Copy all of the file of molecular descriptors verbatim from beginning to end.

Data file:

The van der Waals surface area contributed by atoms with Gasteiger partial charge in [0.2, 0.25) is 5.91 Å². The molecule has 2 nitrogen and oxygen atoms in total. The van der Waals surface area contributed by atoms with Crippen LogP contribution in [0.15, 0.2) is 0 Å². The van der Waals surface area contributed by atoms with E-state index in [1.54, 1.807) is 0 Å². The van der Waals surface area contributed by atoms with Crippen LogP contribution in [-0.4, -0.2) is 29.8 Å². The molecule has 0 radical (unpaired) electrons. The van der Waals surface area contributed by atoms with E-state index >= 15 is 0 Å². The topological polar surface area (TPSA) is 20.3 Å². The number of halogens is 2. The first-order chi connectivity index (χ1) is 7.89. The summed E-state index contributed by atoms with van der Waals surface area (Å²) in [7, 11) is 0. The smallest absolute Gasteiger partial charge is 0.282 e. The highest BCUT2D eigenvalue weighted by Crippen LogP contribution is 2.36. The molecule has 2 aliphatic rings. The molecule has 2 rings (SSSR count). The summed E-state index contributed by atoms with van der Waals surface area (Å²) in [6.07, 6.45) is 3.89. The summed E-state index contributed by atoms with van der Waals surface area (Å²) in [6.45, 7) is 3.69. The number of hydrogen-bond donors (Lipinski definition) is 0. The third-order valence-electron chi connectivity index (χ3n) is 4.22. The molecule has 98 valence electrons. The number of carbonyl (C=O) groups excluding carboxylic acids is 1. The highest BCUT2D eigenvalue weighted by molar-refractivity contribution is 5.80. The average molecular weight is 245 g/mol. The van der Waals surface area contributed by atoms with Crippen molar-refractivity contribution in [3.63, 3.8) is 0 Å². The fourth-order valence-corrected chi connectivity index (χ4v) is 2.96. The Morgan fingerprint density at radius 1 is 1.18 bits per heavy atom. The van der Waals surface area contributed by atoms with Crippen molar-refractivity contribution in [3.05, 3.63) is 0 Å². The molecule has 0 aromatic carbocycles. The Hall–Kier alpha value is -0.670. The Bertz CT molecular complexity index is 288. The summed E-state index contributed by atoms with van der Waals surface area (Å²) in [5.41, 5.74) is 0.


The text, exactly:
The van der Waals surface area contributed by atoms with Gasteiger partial charge in [0.2, 0.25) is 5.91 Å². The molecule has 2 nitrogen and oxygen atoms in total. The van der Waals surface area contributed by atoms with Crippen LogP contribution in [0.15, 0.2) is 0 Å². The van der Waals surface area contributed by atoms with E-state index in [1.54, 1.807) is 0 Å². The van der Waals surface area contributed by atoms with Crippen LogP contribution in [-0.4, -0.2) is 29.8 Å². The molecule has 0 radical (unpaired) electrons. The van der Waals surface area contributed by atoms with E-state index >= 15 is 0 Å². The topological polar surface area (TPSA) is 20.3 Å². The number of halogens is 2. The first-order chi connectivity index (χ1) is 7.89. The summed E-state index contributed by atoms with van der Waals surface area (Å²) in [7, 11) is 0. The smallest absolute Gasteiger partial charge is 0.282 e. The highest BCUT2D eigenvalue weighted by Crippen LogP contribution is 2.36. The molecule has 2 aliphatic rings. The molecule has 2 rings (SSSR count). The summed E-state index contributed by atoms with van der Waals surface area (Å²) in [6.07, 6.45) is 3.89. The summed E-state index contributed by atoms with van der Waals surface area (Å²) in [6.45, 7) is 3.69. The number of hydrogen-bond donors (Lipinski definition) is 0. The third-order valence-electron chi connectivity index (χ3n) is 4.22. The molecule has 98 valence electrons. The number of carbonyl (C=O) groups excluding carboxylic acids is 1. The highest BCUT2D eigenvalue weighted by molar-refractivity contribution is 5.80. The average molecular weight is 245 g/mol. The van der Waals surface area contributed by atoms with Crippen molar-refractivity contribution in [3.63, 3.8) is 0 Å². The fourth-order valence-corrected chi connectivity index (χ4v) is 2.96. The Morgan fingerprint density at radius 1 is 1.18 bits per heavy atom. The van der Waals surface area contributed by atoms with Crippen molar-refractivity contribution in [3.05, 3.63) is 0 Å². The molecule has 0 aromatic carbocycles. The Hall–Kier alpha value is -0.670. The Bertz CT molecular complexity index is 288. The summed E-state index contributed by atoms with van der Waals surface area (Å²) in [5.41, 5.74) is 0.